He is like a Matthew Star for generations that have no idea who that was. Unlike most teenaged boys, David Lee is not phased by girls or academics. It is the PSTD-flashbacks that trouble him. They are so bad, there is even an empty room in his uncle’s flat for his freak-outs. However, he will have a target to vent his frustrations on when agents of the shadowy cabal come kick the hornets’ nest in James Mark’s Kill Order (trailer here), which releases today on DVD and VOD.
Usually philosophy class is boring, but not when a squad of black-clad SWAT troopers comes crashing in. A special thanks goes out to Mr. Henderson for immediately ratting out Lee. Nevertheless, Lee manages to take down his would be-captors, once his special powers kick in. You can tell when that happens, because his eyes start glowing blue.
It turns out Lee was a subject in a series of experiments that used power from a different dimension to fuel Universal Soldier-style fighting machines. Lee was particularly amenable to the power in-take, but he was unusually resistant to the brain-washing. His supposed Uncle Andre Chan was in fact one of the researchers, who had a change of heart. He hoped to help Lee live a normal life, but it doesn’t look like that will happen anytime soon now that the bad guys are out to get him. It seems to be a rather factional conspiracy, with the titular head, Shiro Fujitaka openly suspicious of his underlings.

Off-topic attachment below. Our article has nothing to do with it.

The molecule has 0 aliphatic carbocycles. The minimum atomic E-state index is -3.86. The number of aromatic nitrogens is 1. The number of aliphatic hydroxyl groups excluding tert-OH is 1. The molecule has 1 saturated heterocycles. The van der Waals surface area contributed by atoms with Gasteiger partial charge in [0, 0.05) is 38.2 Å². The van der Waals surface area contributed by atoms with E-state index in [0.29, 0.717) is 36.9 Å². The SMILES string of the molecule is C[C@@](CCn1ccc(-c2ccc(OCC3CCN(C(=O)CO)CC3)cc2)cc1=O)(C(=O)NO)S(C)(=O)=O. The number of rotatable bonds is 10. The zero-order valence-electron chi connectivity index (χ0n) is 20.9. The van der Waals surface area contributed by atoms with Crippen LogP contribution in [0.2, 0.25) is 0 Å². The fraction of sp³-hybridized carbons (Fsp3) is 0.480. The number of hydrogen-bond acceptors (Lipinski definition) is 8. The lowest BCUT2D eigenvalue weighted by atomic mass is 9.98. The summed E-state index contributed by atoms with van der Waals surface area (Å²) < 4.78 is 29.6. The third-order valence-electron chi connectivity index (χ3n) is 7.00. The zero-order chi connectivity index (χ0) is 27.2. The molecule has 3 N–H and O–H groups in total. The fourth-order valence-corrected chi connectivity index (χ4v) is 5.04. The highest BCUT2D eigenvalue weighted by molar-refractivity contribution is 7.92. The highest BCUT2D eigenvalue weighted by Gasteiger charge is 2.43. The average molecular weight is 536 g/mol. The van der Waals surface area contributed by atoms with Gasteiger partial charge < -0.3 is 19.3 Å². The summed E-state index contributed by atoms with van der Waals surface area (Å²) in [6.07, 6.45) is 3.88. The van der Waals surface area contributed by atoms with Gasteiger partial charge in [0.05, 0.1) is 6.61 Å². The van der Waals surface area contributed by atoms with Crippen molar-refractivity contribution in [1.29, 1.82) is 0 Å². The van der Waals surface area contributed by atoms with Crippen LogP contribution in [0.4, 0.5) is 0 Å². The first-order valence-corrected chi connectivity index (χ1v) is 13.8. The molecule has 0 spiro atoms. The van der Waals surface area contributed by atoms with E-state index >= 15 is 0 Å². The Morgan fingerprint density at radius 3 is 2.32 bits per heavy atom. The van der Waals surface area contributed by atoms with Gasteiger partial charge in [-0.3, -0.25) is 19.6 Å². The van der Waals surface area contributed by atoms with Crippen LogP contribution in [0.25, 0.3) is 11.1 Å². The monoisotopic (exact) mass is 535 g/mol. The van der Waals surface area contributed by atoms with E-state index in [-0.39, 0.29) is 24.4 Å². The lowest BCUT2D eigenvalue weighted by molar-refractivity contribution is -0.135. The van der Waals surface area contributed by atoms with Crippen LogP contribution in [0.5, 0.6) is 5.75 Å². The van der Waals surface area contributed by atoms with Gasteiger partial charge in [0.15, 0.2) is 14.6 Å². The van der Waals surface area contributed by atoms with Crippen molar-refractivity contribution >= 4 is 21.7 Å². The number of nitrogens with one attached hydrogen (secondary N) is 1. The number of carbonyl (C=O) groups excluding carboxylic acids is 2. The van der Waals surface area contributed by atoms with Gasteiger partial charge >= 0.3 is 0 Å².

Mark hints at something downright cosmic going on, but that is only tease for what he obviously hopes will develop into a franchise. The whole point of Kill Order thus far, is the butt-kicking, which is quite impressive. It was also obviously conceived as an opportunity for top Canadian stunt talent to get a proper turn in front of the camera—although ironically, Alain Moussi, probably the best-known cast-member thanks to the Kickboxer reboots, remains faceless throughout his appearance, due to his SWAT helmet.
Kill Order is maybe not quite a breakout for Chris Mark (brother of James), but he shows plenty of potential as Lee. As Uncle Andre, Daniel Park holds up the dramatic end quite well, in a performance that is arguably much better than what he could have gotten away with. More to the point, Jonny Cairnes, Jennifer Li (Kelly Marie Tran’s double in The Last Jedi), and Adrian Persad all impress in their vigorously choreographed and nicely-framed fight sequences facing off against Lee.